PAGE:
S: Maria Diaz mentioned that she and her family had become hooked on e-books, and that she rarely visits bookstores any more.
I: Yes, and that reminded me of recent conversations I’ve had with my family and friends in the States. Two of my sisters have been using e-readers for a couple of years now, and it’s had a big impact on their reading habits. My younger sister in Manhattan has a 30-minute subway commute, and she never leaves home without her e-reader. She said it makes the commute much more enjoyable. She has about 70 books to choose from at any given time. My older sister, a lifelong bookworm, also brings her e-reader with her everywhere.
S: Do your sisters get their e-books from online bookstores?
I: Yes, for the most part. They also participate in book swaps. With some e-readers, you can lend books to your friends for a limited time. Many public libraries also offer e-books for two week periods. And my older sister told me she has an application on her smart phone that allows her to search the selection available at a county library. I use online bookstores occasionally myself, although up until now, that has been mostly for books related to work. For novels, I’m more like Paul Pearson and Maria Diaz. I really enjoy going to bookstores and browsing. And I love crawling up on a sofa with a paperback novel.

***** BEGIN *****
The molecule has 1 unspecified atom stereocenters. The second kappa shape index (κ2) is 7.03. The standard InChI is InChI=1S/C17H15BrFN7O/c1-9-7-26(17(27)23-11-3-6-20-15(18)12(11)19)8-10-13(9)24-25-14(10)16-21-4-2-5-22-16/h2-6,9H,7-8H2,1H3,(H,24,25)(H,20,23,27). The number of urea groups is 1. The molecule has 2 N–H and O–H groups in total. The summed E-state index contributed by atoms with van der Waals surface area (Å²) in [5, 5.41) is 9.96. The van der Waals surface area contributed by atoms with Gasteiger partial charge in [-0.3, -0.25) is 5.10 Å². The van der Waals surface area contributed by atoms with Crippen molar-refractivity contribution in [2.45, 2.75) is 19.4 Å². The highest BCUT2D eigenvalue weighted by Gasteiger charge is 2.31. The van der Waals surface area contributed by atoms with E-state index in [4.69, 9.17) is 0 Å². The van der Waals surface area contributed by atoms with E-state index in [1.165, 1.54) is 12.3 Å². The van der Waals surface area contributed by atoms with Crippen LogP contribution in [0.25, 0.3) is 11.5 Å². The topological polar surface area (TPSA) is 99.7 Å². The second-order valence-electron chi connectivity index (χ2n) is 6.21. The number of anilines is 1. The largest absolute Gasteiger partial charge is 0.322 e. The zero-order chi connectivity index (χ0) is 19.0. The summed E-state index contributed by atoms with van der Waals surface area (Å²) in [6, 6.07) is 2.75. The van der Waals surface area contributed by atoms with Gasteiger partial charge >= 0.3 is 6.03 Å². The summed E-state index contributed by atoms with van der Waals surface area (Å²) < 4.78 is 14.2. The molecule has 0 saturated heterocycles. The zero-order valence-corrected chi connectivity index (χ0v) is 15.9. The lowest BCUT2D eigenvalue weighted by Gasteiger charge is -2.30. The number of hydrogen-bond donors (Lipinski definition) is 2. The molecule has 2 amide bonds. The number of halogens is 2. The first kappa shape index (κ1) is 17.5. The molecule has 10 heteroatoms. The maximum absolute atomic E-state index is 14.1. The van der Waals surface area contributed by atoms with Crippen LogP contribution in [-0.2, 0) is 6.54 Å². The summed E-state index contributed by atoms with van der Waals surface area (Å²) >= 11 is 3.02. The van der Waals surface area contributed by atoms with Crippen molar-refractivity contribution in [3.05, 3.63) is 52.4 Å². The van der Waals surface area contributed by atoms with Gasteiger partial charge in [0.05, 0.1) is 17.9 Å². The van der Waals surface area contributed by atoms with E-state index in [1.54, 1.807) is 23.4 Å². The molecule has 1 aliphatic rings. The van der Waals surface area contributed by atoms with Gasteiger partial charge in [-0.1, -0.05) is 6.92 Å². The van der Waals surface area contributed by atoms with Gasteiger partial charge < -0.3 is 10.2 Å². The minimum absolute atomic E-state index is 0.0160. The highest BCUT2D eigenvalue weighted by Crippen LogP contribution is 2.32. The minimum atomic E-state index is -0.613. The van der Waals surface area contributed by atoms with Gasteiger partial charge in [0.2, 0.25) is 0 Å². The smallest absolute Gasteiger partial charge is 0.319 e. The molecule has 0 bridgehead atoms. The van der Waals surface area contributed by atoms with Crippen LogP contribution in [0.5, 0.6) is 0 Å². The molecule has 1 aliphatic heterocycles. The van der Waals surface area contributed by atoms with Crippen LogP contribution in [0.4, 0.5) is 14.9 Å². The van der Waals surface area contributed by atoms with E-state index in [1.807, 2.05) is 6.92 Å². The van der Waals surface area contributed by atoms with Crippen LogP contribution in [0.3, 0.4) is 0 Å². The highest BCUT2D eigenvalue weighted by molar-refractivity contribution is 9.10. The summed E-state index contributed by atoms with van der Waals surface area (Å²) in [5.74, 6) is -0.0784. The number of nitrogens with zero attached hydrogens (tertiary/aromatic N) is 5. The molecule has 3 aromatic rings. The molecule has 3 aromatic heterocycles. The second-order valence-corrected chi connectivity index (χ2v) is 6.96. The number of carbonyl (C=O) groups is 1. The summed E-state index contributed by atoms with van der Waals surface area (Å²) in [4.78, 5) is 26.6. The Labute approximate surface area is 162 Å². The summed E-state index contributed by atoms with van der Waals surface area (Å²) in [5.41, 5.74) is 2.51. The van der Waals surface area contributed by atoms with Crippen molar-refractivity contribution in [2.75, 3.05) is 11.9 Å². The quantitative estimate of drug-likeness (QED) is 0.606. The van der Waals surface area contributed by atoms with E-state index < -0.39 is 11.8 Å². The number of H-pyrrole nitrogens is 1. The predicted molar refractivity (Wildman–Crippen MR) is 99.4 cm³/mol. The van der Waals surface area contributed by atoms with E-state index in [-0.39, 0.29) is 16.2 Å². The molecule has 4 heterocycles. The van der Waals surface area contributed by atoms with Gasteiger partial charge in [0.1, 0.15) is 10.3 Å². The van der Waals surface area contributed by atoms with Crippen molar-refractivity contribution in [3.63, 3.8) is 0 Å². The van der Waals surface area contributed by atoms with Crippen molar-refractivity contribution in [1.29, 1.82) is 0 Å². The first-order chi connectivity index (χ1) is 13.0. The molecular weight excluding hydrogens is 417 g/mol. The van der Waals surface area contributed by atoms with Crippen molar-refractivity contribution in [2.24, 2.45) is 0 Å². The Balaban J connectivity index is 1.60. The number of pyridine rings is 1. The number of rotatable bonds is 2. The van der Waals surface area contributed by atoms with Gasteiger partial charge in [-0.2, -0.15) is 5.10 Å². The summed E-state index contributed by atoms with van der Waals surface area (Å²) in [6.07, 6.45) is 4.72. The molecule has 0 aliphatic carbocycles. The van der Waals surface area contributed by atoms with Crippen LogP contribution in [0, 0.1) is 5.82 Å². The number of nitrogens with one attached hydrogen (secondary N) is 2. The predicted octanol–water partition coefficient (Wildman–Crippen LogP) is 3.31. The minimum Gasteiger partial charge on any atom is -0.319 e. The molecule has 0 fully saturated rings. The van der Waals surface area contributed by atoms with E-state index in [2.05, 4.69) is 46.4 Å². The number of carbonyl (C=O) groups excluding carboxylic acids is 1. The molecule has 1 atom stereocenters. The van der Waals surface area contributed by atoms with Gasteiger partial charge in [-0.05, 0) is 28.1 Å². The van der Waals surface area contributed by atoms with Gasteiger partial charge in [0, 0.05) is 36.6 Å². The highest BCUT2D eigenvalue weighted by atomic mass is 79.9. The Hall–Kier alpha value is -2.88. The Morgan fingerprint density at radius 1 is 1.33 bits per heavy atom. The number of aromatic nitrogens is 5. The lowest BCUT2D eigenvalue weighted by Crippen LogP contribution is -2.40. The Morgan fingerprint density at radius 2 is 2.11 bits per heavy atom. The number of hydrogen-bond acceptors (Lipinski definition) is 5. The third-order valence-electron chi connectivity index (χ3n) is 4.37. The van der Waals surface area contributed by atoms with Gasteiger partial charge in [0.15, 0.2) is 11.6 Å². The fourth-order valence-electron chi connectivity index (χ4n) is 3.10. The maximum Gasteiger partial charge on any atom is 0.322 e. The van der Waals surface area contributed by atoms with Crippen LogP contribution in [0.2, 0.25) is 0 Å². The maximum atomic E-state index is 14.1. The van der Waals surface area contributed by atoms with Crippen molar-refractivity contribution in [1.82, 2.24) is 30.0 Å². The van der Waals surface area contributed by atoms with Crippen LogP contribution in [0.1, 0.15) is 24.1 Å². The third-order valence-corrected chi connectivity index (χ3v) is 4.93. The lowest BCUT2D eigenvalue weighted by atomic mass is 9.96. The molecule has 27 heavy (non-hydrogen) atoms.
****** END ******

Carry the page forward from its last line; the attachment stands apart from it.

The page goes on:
S: Paul Pearson noted that the availability of free e-books is encouraging many people, especially kids, to get into classics.
I: Yes, and that’s a wonderful thing. I’ve occasionally run into problems trying to access those free classics from Japan due to legal issues. But this seems to be gradually changing.
S: Jack Wakimoto believes the switch to e-books will drive traditional bookstores out of business. What’s your take on that, Susan?